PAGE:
COMMERCE CITY, Colo. -- A fight over Spanish language education is brewing within the Adams 14 School District.
Parents in the majority-Hispanic school district are worried school administrators are working to prevent the expansion of teaching English and Spanish to students in grades K-12.
Some parents, who gathered at a school board meeting Tuesday, threatened to recall members of the school board over the issue.
The parents said they want the district to embrace an education that focuses on English and Spanish. Doing that has its challenges, according to district administrators.
“What they essentially want to do is do away with biliteracy and bilingual education in the district,” said Janet Estrada, a parent of an elementary school student.
Nearly half of the students are English language learners, according to district statistics.
Educators say Adams 14 is one of the lowest-performing school districts in the state. It is one of several in Colorado under strict government scrutiny that requires higher test scores, among other things.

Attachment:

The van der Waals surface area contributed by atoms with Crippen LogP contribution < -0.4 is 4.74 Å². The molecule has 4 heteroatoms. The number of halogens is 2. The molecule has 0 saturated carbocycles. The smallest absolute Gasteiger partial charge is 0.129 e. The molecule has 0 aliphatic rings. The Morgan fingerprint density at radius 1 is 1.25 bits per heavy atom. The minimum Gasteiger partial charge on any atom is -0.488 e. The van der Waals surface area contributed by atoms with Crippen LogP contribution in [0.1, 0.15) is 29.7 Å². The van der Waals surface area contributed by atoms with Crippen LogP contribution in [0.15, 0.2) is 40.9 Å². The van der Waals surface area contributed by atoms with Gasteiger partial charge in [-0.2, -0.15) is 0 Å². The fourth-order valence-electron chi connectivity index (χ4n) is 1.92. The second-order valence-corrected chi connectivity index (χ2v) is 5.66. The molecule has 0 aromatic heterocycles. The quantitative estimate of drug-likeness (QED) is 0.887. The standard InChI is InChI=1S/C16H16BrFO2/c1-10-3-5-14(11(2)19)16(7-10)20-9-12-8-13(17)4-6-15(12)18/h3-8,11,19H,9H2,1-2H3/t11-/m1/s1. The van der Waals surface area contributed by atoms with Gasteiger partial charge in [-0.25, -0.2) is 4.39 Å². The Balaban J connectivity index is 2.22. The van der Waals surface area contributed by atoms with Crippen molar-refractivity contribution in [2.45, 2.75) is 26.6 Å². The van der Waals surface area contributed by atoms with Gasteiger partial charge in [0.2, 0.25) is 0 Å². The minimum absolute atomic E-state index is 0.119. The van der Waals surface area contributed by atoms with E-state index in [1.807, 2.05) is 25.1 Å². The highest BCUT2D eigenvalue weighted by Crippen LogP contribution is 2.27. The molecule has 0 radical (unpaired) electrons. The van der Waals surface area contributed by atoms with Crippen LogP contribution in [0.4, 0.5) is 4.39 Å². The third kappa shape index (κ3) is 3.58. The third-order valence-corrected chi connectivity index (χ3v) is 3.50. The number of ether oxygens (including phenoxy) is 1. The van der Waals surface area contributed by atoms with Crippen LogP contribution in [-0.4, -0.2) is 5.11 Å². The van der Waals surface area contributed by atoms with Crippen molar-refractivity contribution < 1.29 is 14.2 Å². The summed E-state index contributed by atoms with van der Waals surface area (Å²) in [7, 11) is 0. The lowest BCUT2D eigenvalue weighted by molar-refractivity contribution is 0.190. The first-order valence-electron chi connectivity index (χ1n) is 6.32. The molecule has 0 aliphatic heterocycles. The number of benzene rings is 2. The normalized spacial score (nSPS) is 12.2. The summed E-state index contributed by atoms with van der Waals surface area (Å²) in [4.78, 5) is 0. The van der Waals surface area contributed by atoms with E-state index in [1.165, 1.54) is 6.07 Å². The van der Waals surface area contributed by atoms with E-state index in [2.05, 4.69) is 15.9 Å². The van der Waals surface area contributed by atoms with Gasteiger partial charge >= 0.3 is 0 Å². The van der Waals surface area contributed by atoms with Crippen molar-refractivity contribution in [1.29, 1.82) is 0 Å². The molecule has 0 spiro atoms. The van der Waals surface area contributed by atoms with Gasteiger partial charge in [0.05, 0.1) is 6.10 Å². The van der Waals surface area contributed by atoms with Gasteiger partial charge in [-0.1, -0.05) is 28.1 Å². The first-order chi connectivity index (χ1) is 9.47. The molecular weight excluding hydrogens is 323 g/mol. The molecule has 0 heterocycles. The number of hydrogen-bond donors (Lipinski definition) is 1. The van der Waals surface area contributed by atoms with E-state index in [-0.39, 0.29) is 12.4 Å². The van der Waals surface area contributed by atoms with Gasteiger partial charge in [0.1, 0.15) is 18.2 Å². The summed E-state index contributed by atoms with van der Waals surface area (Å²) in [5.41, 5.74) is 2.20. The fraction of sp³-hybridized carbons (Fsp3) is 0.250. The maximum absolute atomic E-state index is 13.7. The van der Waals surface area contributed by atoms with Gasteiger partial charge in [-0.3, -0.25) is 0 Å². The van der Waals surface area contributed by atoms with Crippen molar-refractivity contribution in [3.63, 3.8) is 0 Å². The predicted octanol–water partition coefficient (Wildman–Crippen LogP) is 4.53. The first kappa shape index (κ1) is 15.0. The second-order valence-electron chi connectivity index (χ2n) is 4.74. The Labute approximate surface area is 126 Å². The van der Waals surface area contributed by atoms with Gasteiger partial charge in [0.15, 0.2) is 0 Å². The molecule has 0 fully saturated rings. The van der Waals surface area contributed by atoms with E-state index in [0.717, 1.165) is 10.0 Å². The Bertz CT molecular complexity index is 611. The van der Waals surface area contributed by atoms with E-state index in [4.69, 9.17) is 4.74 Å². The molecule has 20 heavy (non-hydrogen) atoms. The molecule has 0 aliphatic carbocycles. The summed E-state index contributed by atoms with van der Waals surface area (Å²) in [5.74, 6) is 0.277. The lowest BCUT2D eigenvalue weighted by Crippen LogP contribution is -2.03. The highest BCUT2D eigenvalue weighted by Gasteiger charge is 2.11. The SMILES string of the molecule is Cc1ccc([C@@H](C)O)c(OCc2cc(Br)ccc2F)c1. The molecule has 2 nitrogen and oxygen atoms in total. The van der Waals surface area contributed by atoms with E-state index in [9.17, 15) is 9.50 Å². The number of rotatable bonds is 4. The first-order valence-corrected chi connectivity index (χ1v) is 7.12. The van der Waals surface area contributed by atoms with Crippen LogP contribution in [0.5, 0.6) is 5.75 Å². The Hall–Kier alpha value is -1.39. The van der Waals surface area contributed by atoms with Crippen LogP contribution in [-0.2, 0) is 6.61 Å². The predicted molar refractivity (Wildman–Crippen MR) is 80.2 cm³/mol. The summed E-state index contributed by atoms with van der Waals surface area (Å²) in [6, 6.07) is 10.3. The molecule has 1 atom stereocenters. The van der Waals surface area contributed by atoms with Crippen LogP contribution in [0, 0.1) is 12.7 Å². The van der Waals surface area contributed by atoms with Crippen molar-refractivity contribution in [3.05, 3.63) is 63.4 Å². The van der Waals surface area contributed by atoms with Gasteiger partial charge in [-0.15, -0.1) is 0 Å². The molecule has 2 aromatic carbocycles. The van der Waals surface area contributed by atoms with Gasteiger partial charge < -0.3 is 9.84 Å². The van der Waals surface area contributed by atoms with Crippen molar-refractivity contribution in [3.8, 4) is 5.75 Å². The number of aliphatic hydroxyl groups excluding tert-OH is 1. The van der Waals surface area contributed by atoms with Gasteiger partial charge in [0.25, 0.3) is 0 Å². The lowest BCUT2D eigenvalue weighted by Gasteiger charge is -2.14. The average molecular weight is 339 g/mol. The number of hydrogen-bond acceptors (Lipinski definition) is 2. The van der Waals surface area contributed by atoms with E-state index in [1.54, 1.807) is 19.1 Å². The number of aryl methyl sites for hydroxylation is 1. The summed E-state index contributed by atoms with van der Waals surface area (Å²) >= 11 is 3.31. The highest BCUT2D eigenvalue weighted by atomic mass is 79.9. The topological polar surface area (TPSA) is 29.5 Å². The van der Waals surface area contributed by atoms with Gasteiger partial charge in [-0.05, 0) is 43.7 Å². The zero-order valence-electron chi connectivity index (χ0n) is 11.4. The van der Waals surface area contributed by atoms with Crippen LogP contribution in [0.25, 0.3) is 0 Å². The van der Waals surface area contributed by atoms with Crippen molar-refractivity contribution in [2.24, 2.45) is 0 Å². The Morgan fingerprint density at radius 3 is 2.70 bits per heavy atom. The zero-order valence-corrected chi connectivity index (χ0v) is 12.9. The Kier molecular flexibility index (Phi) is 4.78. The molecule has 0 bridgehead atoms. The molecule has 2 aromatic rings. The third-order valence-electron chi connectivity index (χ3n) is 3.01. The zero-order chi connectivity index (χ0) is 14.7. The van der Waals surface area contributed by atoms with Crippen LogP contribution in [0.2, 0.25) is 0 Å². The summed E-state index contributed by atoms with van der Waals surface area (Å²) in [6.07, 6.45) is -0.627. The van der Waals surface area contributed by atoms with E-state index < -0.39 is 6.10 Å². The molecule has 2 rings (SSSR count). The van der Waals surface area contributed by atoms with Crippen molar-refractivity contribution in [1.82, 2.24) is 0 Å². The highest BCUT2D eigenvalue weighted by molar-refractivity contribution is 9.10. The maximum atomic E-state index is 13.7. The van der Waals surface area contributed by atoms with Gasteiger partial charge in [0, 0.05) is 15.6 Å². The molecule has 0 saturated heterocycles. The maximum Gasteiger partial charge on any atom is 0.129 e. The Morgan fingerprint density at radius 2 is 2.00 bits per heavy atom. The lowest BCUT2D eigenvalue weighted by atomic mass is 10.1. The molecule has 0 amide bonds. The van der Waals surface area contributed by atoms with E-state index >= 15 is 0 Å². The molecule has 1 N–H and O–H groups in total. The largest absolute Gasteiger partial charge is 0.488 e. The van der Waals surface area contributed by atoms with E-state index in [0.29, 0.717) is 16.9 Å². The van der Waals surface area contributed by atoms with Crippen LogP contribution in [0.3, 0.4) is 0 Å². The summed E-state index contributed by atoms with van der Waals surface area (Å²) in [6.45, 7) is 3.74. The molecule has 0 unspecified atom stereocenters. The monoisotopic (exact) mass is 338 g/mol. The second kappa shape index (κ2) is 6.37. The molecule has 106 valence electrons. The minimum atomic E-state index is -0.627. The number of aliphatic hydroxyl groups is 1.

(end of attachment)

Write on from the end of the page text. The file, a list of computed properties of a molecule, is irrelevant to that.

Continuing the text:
“We are committed to helping [students] learn English so that they can be successful and reach our graduation requirements,” Adams 14 spokeswoman Janelle Asmus said.
Superintendent Dr. Javier Abrego, who has been on the job for more than a year, is known by colleagues as a “turnaround guy.”
He’s someone hired to fix academic performance issues, according to district leaders.
Abrego’s perceived focus in the community is on English education. English is a language students need to know to pass standardized tests.
“We are taking time to explore what the data is telling us,” Asmus said.
Adams 14 is hitting the pause button on biliteracy education past the third grade. Many parents want both languages to be taught from grades K through 12.
An education professor from the University of Colorado agrees with the parents.
“Kids actually achieve faster and better when they’re taught through both their languages, especially when they’re bilinguals,” professor Deborah Palmer said.
Adams 14 said it will continue allowing students to speak in Spanish from years K through 12, but biliteracy will stop before children enter the fourth grade.
Parents say their fight is far from over.
“I’m not just looking at the superintendent, but also school leaders because ultimately they have a say at what happens at their schools,” Estrada said.
The district said schools were mandated to teach English only before Abrego was hired, during the tenure of a previous superintendent.
Adams 14 has since realized that approach did not work well.